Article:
I have a piece in today’s Boston Globe called “Net gains” — some suggestions on how to improve politics in the digital age, specifically political debates. Here’s what the Globe ran. In another posting I’ll amplify, as promised, one one part of the piece.

On Thursday night, most of the Democratic presidential candidates will travel to Las Vegas for the latest in this election cycle’s “debates.” The quotes around that word are deliberate, because political debates are stuck in a world of television sound bites, after-the-fact spin, and almost blatant contempt for voters.

Mass media, the communications technology that became supreme in the 20th century, has ruined debates. The Lincoln-Douglas confrontations in 1858 and other verbal contests were once among the deepest and most revelatory of conversations. They revealed intellect and passion, and illuminated the issues of their day. Today’s mass media, reflecting a cultural short attention span, elevates shallowness.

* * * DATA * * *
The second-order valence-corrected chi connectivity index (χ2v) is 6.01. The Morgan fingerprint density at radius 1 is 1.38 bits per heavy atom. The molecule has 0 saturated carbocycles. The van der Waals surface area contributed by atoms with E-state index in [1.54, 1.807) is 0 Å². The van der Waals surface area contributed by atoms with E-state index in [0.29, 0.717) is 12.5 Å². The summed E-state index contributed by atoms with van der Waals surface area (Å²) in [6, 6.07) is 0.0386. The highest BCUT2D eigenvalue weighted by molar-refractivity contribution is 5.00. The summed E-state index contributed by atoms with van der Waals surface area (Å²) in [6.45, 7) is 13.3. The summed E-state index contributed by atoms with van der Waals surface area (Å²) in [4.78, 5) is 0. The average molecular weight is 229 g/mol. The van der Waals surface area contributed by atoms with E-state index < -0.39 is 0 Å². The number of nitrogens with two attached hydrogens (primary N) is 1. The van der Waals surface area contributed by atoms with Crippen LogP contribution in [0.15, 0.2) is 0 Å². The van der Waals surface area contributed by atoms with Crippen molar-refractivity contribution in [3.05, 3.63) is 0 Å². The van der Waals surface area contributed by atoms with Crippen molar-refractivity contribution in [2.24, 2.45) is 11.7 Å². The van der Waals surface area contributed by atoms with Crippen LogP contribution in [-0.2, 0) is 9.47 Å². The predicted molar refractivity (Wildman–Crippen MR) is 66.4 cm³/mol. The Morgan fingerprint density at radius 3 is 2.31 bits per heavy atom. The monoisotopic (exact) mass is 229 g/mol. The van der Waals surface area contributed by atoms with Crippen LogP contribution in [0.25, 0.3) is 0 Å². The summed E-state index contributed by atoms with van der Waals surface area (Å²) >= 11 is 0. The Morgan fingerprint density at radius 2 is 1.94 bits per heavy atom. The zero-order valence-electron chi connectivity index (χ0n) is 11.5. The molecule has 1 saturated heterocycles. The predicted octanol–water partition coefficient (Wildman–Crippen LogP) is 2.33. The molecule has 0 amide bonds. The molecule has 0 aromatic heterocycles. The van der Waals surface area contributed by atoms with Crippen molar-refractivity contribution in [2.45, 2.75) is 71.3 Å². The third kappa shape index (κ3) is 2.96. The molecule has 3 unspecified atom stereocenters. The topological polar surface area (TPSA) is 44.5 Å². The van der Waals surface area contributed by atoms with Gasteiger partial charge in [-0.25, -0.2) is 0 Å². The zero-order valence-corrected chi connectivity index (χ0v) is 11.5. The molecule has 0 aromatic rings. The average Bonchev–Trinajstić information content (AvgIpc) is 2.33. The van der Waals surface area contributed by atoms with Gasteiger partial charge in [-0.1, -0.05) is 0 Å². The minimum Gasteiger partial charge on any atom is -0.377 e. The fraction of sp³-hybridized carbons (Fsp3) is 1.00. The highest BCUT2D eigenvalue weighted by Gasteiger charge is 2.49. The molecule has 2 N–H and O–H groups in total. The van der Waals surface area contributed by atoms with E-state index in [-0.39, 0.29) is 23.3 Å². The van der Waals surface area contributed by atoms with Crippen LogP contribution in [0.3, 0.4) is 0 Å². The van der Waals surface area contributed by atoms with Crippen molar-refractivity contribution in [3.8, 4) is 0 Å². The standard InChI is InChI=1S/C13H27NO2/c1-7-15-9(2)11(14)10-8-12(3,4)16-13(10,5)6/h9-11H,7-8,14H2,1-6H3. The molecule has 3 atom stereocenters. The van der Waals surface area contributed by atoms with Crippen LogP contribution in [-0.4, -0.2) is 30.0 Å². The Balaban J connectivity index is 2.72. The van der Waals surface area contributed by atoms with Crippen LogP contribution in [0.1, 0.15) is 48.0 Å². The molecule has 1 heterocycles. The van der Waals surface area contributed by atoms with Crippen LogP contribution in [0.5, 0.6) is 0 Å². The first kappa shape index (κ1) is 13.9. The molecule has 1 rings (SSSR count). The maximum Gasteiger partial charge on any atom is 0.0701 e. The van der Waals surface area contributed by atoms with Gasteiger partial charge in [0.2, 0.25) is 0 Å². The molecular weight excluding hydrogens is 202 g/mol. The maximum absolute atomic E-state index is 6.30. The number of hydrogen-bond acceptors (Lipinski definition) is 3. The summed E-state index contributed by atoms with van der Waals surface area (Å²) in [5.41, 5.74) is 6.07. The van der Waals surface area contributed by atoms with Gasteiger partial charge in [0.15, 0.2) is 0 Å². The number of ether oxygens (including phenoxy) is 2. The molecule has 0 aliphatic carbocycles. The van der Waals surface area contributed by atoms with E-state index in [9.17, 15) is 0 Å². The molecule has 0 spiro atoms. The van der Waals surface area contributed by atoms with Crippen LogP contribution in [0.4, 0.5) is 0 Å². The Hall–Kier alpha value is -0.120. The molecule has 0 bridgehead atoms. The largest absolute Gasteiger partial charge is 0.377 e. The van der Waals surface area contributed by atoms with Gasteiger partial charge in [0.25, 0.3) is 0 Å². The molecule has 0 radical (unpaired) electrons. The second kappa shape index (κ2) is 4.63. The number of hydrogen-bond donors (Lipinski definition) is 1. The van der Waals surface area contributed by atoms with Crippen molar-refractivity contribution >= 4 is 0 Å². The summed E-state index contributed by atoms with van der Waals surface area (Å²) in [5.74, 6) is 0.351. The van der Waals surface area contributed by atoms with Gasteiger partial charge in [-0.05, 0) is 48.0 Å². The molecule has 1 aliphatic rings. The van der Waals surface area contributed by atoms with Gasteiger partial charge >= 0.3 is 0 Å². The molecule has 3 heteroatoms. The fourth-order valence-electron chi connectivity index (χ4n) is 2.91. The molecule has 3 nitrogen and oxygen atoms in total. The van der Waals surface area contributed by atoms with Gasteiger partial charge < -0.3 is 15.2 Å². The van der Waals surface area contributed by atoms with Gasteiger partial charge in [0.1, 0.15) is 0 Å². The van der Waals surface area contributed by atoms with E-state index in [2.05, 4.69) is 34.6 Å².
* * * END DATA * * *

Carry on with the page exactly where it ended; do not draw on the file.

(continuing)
This year’s endless series of events, with so many candidates aiming for the nominations, have been especially puerile, little more than mini-press conferences and spin sessions. Even when the questions are serious, the time limitations on answers puts a premium on regurgitating canned, semi-clever lines that entertain instead of illuminate. These things are to real debating what motel room art is to Picasso.